The five-foot alligator posed agreeably as tourists shot photos of it lounging in the canal that runs parallel to Turner River Road, north of U.S. 41 in the Big Cypress National Preserve.
The gator’s hangout that Friday afternoon may have been no accident: It was floating at the mouth of a culvert pipe that allows water to flow, albeit sluggishly, under the roadway and into the “real” Turner River — once a major artery for native Americans and early settlers — that now trickles south for about nine miles to Chokoloskee Bay in Everglades National Park.
Any gator worth its choppers knows that fish and other waterborne prey hang out wherever there’s moving water, so this one conduit — the only one for seven miles — was definitely the neighborhood snack shop.
Now, the preserve’s hydrologist Bob Sobczak has come up with a plan to give the young reptile a bigger smorgasbord, provide better paddling opportunities for visitors, and maybe even demonstrate in microcosm the benefits of restoring natural sheet flows to the parched Everglades and Florida Bay.
Over the next two years, workers will install a network of culverts and plugs in the canal along Turner River Road and its parallel Birdon Road about three miles west, extending north from U.S. 41 to Wagonwheel Road. Those roads were constructed in the 1950s before the area was declared a preserve in order to provide access and drain the swamp. The plan is to unblock the southerly flow of fresh water from the Turner River’s meager headwaters through the swamp into the estuaries of the Ten Thousand Islands. Over the past 30 years, various projects have attempted to reverse the ill effects from 60 years ago — the latest in 1996, which involved placing boulders in the Turner River Canal south of U.S. 41. The latest project, aimed at improving on those efforts, is estimated to cost $250,000, with funding from the South Florida National Parks Trust, Collier County, and the Florida Fish and Wildlife Conservation Commission.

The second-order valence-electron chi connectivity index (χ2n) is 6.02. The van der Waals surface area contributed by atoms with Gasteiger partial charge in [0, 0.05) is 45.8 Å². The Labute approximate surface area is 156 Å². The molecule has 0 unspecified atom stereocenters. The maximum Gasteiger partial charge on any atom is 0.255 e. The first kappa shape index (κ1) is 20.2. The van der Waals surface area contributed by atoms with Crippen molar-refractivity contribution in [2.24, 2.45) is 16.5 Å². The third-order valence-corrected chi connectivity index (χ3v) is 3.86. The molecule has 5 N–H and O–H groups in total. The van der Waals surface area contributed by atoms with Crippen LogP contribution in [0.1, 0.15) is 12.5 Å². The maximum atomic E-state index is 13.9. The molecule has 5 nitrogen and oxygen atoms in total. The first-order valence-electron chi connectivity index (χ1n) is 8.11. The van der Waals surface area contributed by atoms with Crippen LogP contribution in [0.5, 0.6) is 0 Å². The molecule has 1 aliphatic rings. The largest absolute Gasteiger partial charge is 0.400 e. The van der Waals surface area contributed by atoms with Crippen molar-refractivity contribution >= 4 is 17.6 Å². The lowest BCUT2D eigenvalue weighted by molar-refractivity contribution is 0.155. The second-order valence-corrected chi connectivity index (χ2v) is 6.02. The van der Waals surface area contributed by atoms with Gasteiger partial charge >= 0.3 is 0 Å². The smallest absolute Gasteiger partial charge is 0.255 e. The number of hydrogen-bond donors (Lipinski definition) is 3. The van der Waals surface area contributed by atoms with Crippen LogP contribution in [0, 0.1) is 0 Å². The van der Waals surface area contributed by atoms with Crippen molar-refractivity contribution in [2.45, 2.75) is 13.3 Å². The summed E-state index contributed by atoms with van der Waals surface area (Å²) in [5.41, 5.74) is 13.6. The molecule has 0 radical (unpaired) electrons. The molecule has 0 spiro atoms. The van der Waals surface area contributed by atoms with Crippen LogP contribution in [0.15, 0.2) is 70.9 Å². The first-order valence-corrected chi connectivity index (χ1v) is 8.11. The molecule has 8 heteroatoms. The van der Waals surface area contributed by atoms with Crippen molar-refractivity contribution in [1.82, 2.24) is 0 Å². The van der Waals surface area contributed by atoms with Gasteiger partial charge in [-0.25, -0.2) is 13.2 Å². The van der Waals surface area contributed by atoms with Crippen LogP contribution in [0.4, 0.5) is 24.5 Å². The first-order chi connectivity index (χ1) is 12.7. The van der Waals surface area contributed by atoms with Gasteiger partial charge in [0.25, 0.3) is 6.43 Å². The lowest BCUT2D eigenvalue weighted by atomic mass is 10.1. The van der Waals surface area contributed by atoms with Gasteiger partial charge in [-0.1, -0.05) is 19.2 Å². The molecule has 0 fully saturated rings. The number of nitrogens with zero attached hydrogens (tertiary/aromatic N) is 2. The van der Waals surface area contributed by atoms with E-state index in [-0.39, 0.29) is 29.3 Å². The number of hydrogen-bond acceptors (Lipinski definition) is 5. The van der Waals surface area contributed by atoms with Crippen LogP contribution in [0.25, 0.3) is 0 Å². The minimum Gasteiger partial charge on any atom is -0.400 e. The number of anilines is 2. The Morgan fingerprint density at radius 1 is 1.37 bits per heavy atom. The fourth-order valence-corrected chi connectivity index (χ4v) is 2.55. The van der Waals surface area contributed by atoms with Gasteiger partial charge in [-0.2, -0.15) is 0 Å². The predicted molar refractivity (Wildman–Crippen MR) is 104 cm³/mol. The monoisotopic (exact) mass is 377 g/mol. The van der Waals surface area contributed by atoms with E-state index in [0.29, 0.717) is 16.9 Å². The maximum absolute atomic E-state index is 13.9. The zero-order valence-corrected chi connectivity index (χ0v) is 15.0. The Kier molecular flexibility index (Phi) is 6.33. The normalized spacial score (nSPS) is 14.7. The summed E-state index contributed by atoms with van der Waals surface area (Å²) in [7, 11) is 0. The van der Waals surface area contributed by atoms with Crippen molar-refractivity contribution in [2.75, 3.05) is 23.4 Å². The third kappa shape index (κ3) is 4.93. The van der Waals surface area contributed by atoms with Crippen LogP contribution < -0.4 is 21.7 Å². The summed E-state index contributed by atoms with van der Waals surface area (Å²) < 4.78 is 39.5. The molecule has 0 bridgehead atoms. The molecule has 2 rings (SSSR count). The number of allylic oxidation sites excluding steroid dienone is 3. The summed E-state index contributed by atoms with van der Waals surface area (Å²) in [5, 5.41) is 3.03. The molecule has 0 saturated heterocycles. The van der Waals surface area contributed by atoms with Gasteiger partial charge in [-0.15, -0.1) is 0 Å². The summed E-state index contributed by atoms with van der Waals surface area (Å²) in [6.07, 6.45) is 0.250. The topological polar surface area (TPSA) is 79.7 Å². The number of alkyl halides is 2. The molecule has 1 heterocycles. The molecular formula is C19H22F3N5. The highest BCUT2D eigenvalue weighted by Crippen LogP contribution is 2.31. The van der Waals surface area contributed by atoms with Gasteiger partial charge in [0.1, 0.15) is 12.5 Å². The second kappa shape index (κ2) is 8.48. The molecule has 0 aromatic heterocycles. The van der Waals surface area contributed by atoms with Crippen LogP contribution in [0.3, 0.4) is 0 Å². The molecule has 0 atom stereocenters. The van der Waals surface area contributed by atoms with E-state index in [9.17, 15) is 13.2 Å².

“We want to resuscitate the natural delivery system that sent water to the Turner River through sheet flow,” Sobczak said as he paddled a canoe slowly north from U.S. 41. It’ll improve recreational opportunities and the ecosystem. The basic principle is to spread out water and rehydrate every inch of the landscape.”
Hundreds of paddlers — individuals and guided tour groups — launch their craft each week at the small wayside park on the Turner River. They can only travel about a half-mile north — passing through two headwater pools to spy gators and wading and nesting birds — before the swamp becomes impassable in a tangle of pond apple and a single giant cypress that Sobczak calls a “sentinel” that mark the hydrological headwaters. It’s hard to envision a river here.
“This was the primary natural channel that fed the Ten Thousand Islands,” he said. “That’s why the settlers called it a river. We’re trying to help the river reclaim that distinction.”
Unlike the massive 30-year Everglades restoration program, which will cost tens of billions and involve legions of engineers and hydrologists from federal, state, county and tribal agencies performing studies and devising intricate public works projects, Sobczak says the Big Cypress should see benefits fairly quickly.
“The preserve was carved out to be its own watershed,” he said. “People think it’s just dependent on rain. It’s not connected to the whole South Florida infrastructure. There’s an exciting opportunity to do Everglades-scale restoration at a fraction of the cost and without the gridlock. It’s a river that was lost and now resuscitated.”